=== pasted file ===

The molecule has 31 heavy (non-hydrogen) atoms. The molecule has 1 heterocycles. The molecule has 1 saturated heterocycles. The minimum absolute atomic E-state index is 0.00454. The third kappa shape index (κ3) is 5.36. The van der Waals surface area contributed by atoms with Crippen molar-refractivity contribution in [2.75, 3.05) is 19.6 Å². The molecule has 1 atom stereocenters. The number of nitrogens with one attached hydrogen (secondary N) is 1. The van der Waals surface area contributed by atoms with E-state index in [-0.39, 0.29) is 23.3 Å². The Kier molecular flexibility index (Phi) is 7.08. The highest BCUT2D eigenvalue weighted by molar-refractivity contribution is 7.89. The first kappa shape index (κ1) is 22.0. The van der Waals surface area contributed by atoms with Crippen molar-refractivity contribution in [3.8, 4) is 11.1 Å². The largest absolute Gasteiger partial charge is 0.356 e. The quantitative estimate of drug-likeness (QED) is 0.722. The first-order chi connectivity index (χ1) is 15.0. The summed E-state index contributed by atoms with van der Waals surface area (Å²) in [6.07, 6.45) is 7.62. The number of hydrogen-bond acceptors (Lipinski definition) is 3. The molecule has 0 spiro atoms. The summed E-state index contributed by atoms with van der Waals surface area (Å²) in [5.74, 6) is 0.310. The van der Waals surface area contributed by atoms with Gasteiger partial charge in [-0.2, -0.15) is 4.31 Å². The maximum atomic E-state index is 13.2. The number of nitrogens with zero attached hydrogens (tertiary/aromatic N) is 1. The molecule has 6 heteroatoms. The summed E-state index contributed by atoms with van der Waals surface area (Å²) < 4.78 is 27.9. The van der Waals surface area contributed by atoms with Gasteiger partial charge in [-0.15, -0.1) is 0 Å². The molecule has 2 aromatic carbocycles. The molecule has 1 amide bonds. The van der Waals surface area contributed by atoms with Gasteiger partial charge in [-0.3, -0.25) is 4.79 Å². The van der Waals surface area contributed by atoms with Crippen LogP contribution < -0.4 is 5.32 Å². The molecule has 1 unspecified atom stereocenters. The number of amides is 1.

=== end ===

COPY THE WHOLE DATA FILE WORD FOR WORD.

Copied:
The molecule has 31 heavy (non-hydrogen) atoms. The molecule has 1 heterocycles. The molecule has 1 saturated heterocycles. The minimum absolute atomic E-state index is 0.00454. The third kappa shape index (κ3) is 5.36. The van der Waals surface area contributed by atoms with Crippen molar-refractivity contribution in [2.75, 3.05) is 19.6 Å². The molecule has 1 atom stereocenters. The number of nitrogens with one attached hydrogen (secondary N) is 1. The van der Waals surface area contributed by atoms with E-state index in [-0.39, 0.29) is 23.3 Å². The Kier molecular flexibility index (Phi) is 7.08. The highest BCUT2D eigenvalue weighted by molar-refractivity contribution is 7.89. The first kappa shape index (κ1) is 22.0. The van der Waals surface area contributed by atoms with Crippen molar-refractivity contribution in [3.8, 4) is 11.1 Å². The largest absolute Gasteiger partial charge is 0.356 e. The quantitative estimate of drug-likeness (QED) is 0.722. The first-order chi connectivity index (χ1) is 15.0. The summed E-state index contributed by atoms with van der Waals surface area (Å²) in [6.07, 6.45) is 7.62. The number of hydrogen-bond acceptors (Lipinski definition) is 3. The molecule has 0 spiro atoms. The summed E-state index contributed by atoms with van der Waals surface area (Å²) in [5.74, 6) is 0.310. The van der Waals surface area contributed by atoms with Gasteiger partial charge in [-0.2, -0.15) is 4.31 Å². The maximum atomic E-state index is 13.2. The number of nitrogens with zero attached hydrogens (tertiary/aromatic N) is 1. The molecule has 6 heteroatoms. The summed E-state index contributed by atoms with van der Waals surface area (Å²) < 4.78 is 27.9. The van der Waals surface area contributed by atoms with Gasteiger partial charge in [-0.15, -0.1) is 0 Å². The molecule has 2 aromatic carbocycles. The molecule has 1 amide bonds. The van der Waals surface area contributed by atoms with Gasteiger partial charge in [-0.3, -0.25) is 4.79 Å². The van der Waals surface area contributed by atoms with Crippen LogP contribution < -0.4 is 5.32 Å². The molecule has 1 unspecified atom stereocenters. The number of amides is 1.